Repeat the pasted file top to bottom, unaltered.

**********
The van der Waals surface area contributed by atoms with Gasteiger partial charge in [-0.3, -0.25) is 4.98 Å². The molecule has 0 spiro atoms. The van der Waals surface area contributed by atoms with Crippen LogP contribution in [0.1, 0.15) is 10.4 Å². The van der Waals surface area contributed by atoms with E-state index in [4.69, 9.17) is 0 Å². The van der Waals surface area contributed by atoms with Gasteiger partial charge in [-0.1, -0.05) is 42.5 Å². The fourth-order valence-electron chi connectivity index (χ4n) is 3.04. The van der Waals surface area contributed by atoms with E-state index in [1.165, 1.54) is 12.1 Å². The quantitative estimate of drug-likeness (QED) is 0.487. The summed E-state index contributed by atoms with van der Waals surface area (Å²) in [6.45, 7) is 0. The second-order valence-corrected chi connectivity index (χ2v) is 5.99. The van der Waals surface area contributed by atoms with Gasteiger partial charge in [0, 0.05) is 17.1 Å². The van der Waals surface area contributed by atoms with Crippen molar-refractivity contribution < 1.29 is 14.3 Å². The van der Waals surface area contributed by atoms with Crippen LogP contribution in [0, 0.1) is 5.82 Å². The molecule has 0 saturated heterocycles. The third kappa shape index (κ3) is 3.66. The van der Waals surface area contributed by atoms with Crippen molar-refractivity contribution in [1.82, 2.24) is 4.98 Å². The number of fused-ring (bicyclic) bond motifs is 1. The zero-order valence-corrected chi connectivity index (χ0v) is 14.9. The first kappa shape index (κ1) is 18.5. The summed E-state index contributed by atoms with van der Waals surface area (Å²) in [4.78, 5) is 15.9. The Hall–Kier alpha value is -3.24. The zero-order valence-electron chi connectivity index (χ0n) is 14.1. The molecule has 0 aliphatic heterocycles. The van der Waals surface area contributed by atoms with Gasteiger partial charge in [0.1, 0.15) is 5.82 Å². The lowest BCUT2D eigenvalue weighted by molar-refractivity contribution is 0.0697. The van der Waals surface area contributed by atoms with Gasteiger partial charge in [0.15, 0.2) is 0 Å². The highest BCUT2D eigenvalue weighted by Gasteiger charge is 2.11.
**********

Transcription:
The van der Waals surface area contributed by atoms with Gasteiger partial charge in [-0.3, -0.25) is 4.98 Å². The molecule has 0 spiro atoms. The van der Waals surface area contributed by atoms with Crippen LogP contribution in [0.1, 0.15) is 10.4 Å². The van der Waals surface area contributed by atoms with E-state index in [4.69, 9.17) is 0 Å². The van der Waals surface area contributed by atoms with Gasteiger partial charge in [-0.1, -0.05) is 42.5 Å². The fourth-order valence-electron chi connectivity index (χ4n) is 3.04. The van der Waals surface area contributed by atoms with E-state index in [1.165, 1.54) is 12.1 Å². The quantitative estimate of drug-likeness (QED) is 0.487. The summed E-state index contributed by atoms with van der Waals surface area (Å²) in [6.45, 7) is 0. The second-order valence-corrected chi connectivity index (χ2v) is 5.99. The van der Waals surface area contributed by atoms with Gasteiger partial charge in [0, 0.05) is 17.1 Å². The van der Waals surface area contributed by atoms with Crippen molar-refractivity contribution < 1.29 is 14.3 Å². The van der Waals surface area contributed by atoms with Crippen LogP contribution in [0, 0.1) is 5.82 Å². The molecule has 0 saturated heterocycles. The third kappa shape index (κ3) is 3.66. The van der Waals surface area contributed by atoms with Crippen molar-refractivity contribution in [1.82, 2.24) is 4.98 Å². The number of fused-ring (bicyclic) bond motifs is 1. The zero-order valence-corrected chi connectivity index (χ0v) is 14.9. The first kappa shape index (κ1) is 18.5. The summed E-state index contributed by atoms with van der Waals surface area (Å²) in [4.78, 5) is 15.9. The Hall–Kier alpha value is -3.24. The zero-order valence-electron chi connectivity index (χ0n) is 14.1. The molecule has 0 aliphatic heterocycles. The van der Waals surface area contributed by atoms with Gasteiger partial charge in [0.1, 0.15) is 5.82 Å². The lowest BCUT2D eigenvalue weighted by molar-refractivity contribution is 0.0697. The van der Waals surface area contributed by atoms with Gasteiger partial charge in [0.15, 0.2) is 0 Å². The highest BCUT2D eigenvalue weighted by Gasteiger charge is 2.11.